Articles Posted in 245i


For this series, we bring you our top tips for filing the perfect family-based adjustment of status application (I-130/485), as well as valuable tips concerning common mistakes to avoid when filing the adjustment of status application, from our in-house family-based legal assistant, Ms. Reagan Volkman. Ms. Volkman has worked with hundreds of clients from all over the world helping them file their adjustment of status packages from beginning to end. With her hard work and dedication, our office has enjoyed an unprecedented approval rate for these petitions.

Tip #1 Ensure accuracy on every form associated with the I-130/485, especially in regards to questions relating to criminal history and/or immigration violations

  • Double check every form to ensure that you have completed each form as thoroughly and accurately as possible, making sure all dates and social security numbers are correct.

REMEMBER: Dates should be written in the (mm/dd/yyyy) format unless otherwise stated on each form;

  • If information is unavailable/not applicable, note such on each form;
  • Review all the yes and no questions listed on pages 3-5 of form I-485. Be very careful when answering these questions and thoroughly explain any “yes” answers. These questions relate to criminal history and immigration violations (such as fraud, willful representation, or removal from the United States);
  • It is strongly advised that you seek counsel from an accredited attorney if you have any criminal history and/or have committed any immigration violations, as these issues may require you to file a waiver before seeking adjustment of status, or make you inadmissible;
  • If you have served in the military in any foreign country and/or have military training you must answer “yes” and provide the relevant information requested. For countries that require military enlistment we recommend to note that the service was ‘mandatory’ in the description;
  • If you have held a J-1 visa in the past, and have been subject to the two-year foreign residence requirement, but did not obtain a waiver, you must answer “yes” and provide the relevant information requested;

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In this blog we are answering 5 of your most frequently asked questions received on our social media platforms and our website. Please remember that every case is different and every immigration journey is unique. You should not compare your situation to anyone else’s. We hope that our answers will provide you with further guidance while you embark on your immigration journey. If you have any further questions, please call our office for a free legal consultation. We serve international clients and domestic clients in all 50 states. We thank you for your continued trust in our law office.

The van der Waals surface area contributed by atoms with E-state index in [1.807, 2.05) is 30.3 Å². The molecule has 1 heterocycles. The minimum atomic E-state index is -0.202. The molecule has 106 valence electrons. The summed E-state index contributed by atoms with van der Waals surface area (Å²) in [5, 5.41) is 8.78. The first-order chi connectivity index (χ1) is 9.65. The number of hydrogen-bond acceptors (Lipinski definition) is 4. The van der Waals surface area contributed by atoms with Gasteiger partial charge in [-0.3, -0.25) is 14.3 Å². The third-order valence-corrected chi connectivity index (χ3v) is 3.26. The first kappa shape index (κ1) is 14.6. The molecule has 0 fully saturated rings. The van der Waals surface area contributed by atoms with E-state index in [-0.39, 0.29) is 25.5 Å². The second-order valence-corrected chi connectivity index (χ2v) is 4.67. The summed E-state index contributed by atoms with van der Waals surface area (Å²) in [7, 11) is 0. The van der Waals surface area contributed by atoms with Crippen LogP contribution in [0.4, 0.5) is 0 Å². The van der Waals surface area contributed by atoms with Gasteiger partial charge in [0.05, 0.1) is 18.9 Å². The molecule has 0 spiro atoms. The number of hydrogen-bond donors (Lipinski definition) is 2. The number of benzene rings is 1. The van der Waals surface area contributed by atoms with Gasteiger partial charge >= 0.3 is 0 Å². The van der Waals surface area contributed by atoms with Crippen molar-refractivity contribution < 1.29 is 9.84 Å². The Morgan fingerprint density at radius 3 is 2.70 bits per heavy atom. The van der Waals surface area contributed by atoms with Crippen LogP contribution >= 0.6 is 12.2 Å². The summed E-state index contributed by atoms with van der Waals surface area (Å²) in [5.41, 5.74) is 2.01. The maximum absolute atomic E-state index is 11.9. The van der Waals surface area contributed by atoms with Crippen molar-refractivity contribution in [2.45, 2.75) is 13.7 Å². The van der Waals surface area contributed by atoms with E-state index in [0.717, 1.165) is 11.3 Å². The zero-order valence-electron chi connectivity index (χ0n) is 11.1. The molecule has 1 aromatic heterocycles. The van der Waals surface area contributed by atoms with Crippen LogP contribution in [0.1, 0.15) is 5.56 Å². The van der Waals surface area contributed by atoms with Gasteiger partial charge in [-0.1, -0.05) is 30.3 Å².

Qualifying for 245i and Adjustment of Status

Q: My ex-husband filed an adjustment of status application on my behalf based on 245i. We separated before we received our initial interview appointment and later divorced. I have since remarried. Can my husband apply for my permanent residence now that we are married?

A: Thank you for your question. Certain individuals who have a qualifying relative willing to file an immigrant visa petition on their behalf, are eligible to adjust their status under 245i Immigration and Nationality Act if they entered the country without inspection (unlawfully) and were the beneficiary of a visa petition or application for labor certification filed on specific dates outline below. Before proceeding with a new green card application, you should make sure you qualify for 245i and have all of the necessary documents to prove your eligibility. 245i applicants must provide documented evidence of their physical presence in the United States and evidence that the visa petition or application for labor certification was filed on their behalf by providing the receipt notice of the petition also known as the I-797 Notice of Action.

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By Lupe Lopez

Rosario and her son Alan came into our office a few weeks ago.  Rosario had entered the country without inspection (illegal entry) many years ago.  Her son Alan was born in the United States and just turned 21.  They came in hoping that Alan would be able to help his mother obtain her green card.

We asked Rosario the usual questions.  When and how did you enter the U.S.?  Have you ever been detained or deported?  Have you committed any crimes in the U.S. or in your country?  The list goes on.  We first need to determine if Rosario will be admissible to the U.S. before we begin any paperwork.